While Las Vegas casinos get away with this cancellation mark, Atlantic City casinos must drill a hole in canceled dice. Typically, it’s done by a guy nicknamed “Knuckles.” All due respect.

Craps is one of the most exciting games in a Las Vegas casino. Now, the next time you play, you’ll know all the dice security measures casinos take to keep players from cheating.

By the way, cheating in a Las Vegas casino is a felony. You have better things to do during your Las Vegas visit than going to the big house and being passed around like a social security number at a hacker convention.

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10 Craps Mistakes Made By First-Time Players

Craps is an absolute blast, and one of the most exciting games in a casino, but it can be intimidating to new players.

We’ve slapped together 10 common craps mistakes made by newbies.

googie 1. Trying to hand cash to a dealer.

Dealers aren’t allowed to take cash from your hand, so simply lay your money on the table. The dealer will give you chips, and you’re ready to stick it to the house.

googie 2. Not holding the dice over the table.

There are lots of rules in casinos, typically intended to either keep people from cheating or employees from stealing. Always keep the dice in sight of the dealers and boxman. We’d explain what a “boxman” is, but it’s not that kind of list.

hard_six_dice

Want to make $1,000 from a $1 investment? Bet a “hard six.” Hit it three times before you “seven out” and you get a grand!

googie 3. Touching the dice with two hands.

It’s exciting shooting the dice, and if you’re a craps virgin, experienced players are going to love having you shoot the dice, too. Just make sure to only use one hand to shake or throw the dice. Using two hands makes the house nervous (as some cheaters try to switch the dice for loaded ones).

googie 4. Not hitting the back wall.

Throw the dice all the way down, or the dealers will let you hear about it. This ensures each roll is truly random, and there’s no funny business (sometimes called “dice control” or “precision shooting”) going on.

Craps pyramids

Just look for these bad boys at the opposite end of the table, and hit them with the dice. No pressure.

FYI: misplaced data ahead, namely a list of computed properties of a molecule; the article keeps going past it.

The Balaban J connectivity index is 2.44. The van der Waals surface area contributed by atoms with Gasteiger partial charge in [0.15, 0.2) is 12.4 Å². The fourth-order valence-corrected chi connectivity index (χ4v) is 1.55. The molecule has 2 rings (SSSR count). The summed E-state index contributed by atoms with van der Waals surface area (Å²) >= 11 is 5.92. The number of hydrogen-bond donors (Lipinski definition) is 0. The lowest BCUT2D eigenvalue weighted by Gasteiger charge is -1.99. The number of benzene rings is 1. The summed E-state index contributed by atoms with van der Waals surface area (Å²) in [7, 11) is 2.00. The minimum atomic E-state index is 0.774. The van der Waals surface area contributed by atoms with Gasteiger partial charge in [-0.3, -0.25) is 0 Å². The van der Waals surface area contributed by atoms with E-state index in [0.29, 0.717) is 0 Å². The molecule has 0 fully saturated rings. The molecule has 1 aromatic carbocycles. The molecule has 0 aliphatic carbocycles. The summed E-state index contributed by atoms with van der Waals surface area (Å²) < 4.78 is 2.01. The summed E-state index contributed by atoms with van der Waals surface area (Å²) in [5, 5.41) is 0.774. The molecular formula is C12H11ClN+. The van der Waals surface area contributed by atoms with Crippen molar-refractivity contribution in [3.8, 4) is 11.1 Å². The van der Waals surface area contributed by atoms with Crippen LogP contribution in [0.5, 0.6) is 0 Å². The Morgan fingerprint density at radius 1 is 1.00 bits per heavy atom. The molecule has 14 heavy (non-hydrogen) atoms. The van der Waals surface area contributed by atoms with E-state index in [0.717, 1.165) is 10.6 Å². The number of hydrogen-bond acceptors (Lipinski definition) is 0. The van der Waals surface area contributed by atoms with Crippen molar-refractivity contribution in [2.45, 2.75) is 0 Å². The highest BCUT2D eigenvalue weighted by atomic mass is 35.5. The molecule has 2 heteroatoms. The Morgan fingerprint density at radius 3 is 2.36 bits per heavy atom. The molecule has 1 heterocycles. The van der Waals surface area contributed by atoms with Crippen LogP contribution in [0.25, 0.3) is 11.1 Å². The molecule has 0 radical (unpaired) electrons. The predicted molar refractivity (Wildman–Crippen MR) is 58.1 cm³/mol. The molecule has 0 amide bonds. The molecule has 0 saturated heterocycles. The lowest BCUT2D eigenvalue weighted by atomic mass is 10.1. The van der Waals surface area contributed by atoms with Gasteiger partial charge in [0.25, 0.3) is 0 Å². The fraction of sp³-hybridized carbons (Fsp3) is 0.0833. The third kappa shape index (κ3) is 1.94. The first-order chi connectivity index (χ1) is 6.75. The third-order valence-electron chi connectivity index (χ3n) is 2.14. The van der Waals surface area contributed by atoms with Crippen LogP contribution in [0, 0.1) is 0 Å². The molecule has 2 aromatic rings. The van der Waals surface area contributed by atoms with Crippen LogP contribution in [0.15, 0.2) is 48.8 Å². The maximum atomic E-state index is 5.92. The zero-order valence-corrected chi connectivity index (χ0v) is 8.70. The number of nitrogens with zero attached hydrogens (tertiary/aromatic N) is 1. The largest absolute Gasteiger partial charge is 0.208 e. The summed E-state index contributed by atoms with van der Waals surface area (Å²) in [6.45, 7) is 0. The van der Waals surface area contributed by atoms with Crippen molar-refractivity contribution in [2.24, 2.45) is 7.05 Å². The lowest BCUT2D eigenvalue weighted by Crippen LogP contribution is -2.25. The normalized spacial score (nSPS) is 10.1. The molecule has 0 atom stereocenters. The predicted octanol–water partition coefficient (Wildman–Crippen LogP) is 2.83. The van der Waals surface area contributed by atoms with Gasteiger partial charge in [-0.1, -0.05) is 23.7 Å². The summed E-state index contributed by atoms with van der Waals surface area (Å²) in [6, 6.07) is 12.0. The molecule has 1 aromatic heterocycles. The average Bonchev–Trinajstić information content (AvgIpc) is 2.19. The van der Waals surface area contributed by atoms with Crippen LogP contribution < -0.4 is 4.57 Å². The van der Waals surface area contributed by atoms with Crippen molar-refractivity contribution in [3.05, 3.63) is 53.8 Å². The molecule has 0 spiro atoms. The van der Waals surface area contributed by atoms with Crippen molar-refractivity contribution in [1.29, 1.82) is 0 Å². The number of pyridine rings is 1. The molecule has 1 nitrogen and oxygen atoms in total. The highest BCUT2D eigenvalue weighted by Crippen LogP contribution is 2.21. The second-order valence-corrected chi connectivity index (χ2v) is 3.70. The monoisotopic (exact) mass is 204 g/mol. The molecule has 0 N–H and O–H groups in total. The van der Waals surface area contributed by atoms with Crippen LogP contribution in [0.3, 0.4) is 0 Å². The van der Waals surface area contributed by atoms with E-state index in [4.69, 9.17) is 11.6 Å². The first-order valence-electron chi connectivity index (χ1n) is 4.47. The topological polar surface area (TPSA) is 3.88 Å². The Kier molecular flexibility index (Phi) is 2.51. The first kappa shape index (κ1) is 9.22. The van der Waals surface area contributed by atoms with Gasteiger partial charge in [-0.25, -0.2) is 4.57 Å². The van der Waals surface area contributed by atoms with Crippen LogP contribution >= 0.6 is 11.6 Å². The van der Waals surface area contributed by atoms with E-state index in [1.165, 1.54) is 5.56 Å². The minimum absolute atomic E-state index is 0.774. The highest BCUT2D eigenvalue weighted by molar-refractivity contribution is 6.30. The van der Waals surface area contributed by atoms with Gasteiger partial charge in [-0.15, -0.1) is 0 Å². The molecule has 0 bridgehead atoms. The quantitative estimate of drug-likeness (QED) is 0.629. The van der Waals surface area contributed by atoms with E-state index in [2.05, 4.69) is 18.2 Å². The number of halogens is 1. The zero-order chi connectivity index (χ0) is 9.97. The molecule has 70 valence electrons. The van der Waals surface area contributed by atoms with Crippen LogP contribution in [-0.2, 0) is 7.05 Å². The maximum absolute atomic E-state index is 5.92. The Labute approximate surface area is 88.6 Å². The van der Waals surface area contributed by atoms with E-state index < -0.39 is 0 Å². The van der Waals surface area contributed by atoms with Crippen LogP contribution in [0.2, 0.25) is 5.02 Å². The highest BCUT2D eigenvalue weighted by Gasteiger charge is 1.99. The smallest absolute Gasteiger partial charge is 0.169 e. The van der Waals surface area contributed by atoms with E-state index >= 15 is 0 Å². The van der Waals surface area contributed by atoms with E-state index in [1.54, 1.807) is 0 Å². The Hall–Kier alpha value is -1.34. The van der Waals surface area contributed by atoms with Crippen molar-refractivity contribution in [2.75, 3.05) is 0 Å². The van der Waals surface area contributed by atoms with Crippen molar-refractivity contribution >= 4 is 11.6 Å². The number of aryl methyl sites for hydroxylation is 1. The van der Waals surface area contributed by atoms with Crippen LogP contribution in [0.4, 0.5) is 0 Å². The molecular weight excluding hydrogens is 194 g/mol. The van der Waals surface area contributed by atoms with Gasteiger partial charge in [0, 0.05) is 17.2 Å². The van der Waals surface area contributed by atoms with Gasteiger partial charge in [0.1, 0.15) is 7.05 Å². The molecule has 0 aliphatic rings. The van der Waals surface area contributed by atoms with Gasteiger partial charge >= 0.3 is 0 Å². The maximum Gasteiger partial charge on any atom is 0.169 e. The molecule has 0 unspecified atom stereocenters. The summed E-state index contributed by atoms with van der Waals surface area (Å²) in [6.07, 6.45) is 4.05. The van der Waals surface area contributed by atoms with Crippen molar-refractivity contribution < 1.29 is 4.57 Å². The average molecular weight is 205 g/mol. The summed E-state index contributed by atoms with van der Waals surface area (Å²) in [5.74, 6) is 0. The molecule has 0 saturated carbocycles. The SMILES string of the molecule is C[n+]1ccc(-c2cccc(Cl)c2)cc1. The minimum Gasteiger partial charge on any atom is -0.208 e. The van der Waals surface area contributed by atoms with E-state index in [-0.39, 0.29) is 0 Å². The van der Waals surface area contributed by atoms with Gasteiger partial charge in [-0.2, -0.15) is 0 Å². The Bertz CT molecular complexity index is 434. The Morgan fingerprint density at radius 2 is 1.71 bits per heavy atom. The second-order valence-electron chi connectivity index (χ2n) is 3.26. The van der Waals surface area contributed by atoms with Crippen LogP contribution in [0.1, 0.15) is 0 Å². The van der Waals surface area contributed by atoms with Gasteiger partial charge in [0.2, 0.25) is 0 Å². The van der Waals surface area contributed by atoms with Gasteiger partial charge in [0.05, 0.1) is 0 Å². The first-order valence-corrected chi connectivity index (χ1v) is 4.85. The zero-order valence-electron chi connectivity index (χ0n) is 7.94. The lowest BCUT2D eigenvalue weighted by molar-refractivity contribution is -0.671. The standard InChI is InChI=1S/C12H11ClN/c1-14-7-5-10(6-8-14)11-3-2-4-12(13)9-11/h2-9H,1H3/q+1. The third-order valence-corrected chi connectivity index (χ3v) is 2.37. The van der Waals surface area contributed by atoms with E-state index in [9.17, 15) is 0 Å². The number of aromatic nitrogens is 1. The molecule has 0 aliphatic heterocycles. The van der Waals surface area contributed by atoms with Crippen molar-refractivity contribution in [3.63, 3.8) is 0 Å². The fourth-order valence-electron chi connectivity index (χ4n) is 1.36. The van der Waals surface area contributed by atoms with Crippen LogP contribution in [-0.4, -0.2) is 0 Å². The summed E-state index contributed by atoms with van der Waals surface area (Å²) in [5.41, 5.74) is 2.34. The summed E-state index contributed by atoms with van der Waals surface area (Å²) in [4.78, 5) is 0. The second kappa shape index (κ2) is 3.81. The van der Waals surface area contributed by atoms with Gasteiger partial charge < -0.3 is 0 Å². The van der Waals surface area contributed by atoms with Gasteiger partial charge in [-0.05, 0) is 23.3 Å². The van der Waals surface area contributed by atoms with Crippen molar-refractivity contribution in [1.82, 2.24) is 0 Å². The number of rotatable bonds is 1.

googie 5. Not knowing the chip denomination colors.

We saw this one at a downtown casino recently, and it was adorable. Before you begin play, make sure you know the colors associated with each denomination of chip. Red chips, for example, are typically worth $5. Green are worth $25, and so on. This helps a lot when a helpful dealer says, “If you’d like to bet on 6 and 8, I’ll need $12.” Otherwise, chaos.

googie 6. Holding a drink over the table.

Yes, people sometimes drink when they gamble. That leads to spills, and the felt on table games is especially vulnerable. So, take a sip and place your drink on the special “rail” down below (and don’t forget to tip your waitress). The chip rail is on top, by the way, with ample room for your winnings.

Craps the hook

See the drink rail? It’ll keep your cocktail out of harm’s way.

googie 7. Dangling hands over the table.

Seasoned gamblers are very superstitious, especially craps players. Avoid their hard stares by keeping your hands out of the way of the dice. Hands are better put to use clapping in support of hot shooters.

googie 8. Shouting out late bets.

“Get your bets in early!” is a common saying among dealers. Waiting until the last minute to make a bet can cause confusion and delays at the table. Make your bets when the dice are in the middle of the table, before they’re pushed to the shooter.

googie 9. Mistaking dealer placed bets for self-serve.

Some craps bets are made directly by players, and others are made by the dealers. For the most part, anything within arm’s reach is your responsibility. Otherwise, set your chips in the middle of the table (the area marked “Come” is a good spot), and tell the dealer your bet. If you’re confused about which bets are which, just watch and ask questions. You’ll find other players and dealers are very helpful. Note: It’s best not to ask lots of questions during a hot roll. You’ll mess with the mojo.

craps mistakes

Craps tip: Don’t bet the Big 6 and 8. The same bet pays more if you “place” those numbers with the dealer. You’re welcome.

googie 10. Saying “seven” at the table.

Speaking of mojo, this is one of the worst transgressions a new craps player can make. Don’t say the word “seven” out loud at the craps table. Our hands are actually shaking just typing that word. Part of the fun of craps is learning the rituals of the game, the jargon, the ridiculous rules and superstitions. This isn’t one of the ridiculous ones, by the way. Don’t say “seven”! Just trust us, we are a Las Vegas blog.

Now that you know some of the gaffs new craps players make, you can avoid them and take part in one of the most thrilling casino games, ever.

Remember to have fun stick to the basics of the game when you’re first starting out.

Catch a hot roll and you could reach legend status in a mere three to four hours. Actual results may vary.

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Colorful Nicknames for Dice Combinations in Craps

Craps is one of the most lively games in a Las Vegas casino, and it’s also one of the games with the most colorful jargon.

Over the decades, craps dealers (many of them bored out of their skulls) have come up with clever ways of calling out dice numbers, often based upon rhymes.

Here’s a collection of our favorite names for dice combinations in craps.

Craps dice rolls

Because the number seven is the most frequently rolled number on the dice, it has the most nicknames. Sevens, by the way, are jerks, except on what’s called the “come-out roll.” Long story.

Many of the slang terms for craps numbers have fascinating stories behind them. We obviously won’t be talking about those here, because we have a reputation to preserve.